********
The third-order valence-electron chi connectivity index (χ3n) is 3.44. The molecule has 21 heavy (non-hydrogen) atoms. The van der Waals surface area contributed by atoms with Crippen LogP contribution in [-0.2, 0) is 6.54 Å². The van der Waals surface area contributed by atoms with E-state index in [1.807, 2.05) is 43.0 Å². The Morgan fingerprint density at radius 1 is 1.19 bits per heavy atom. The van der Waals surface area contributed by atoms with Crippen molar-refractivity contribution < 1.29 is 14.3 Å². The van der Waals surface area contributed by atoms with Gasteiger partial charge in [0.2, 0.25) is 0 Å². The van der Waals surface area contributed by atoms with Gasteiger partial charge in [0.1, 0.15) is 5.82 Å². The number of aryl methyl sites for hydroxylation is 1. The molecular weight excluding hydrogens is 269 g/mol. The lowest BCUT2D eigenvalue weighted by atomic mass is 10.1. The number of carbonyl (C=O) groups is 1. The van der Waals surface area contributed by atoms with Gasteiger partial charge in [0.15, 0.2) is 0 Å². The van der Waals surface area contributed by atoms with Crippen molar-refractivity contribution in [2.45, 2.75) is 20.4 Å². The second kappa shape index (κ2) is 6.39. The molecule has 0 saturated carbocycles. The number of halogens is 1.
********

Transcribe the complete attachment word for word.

The third-order valence-electron chi connectivity index (χ3n) is 3.44. The molecule has 21 heavy (non-hydrogen) atoms. The van der Waals surface area contributed by atoms with Crippen LogP contribution in [-0.2, 0) is 6.54 Å². The van der Waals surface area contributed by atoms with E-state index in [1.807, 2.05) is 43.0 Å². The Morgan fingerprint density at radius 1 is 1.19 bits per heavy atom. The van der Waals surface area contributed by atoms with Crippen molar-refractivity contribution < 1.29 is 14.3 Å². The van der Waals surface area contributed by atoms with Gasteiger partial charge in [0.2, 0.25) is 0 Å². The van der Waals surface area contributed by atoms with Gasteiger partial charge in [0.1, 0.15) is 5.82 Å². The number of aryl methyl sites for hydroxylation is 1. The molecular weight excluding hydrogens is 269 g/mol. The lowest BCUT2D eigenvalue weighted by atomic mass is 10.1. The number of carbonyl (C=O) groups is 1. The van der Waals surface area contributed by atoms with Gasteiger partial charge in [0.15, 0.2) is 0 Å². The van der Waals surface area contributed by atoms with Crippen molar-refractivity contribution in [2.45, 2.75) is 20.4 Å². The second kappa shape index (κ2) is 6.39. The molecule has 0 saturated carbocycles. The number of halogens is 1.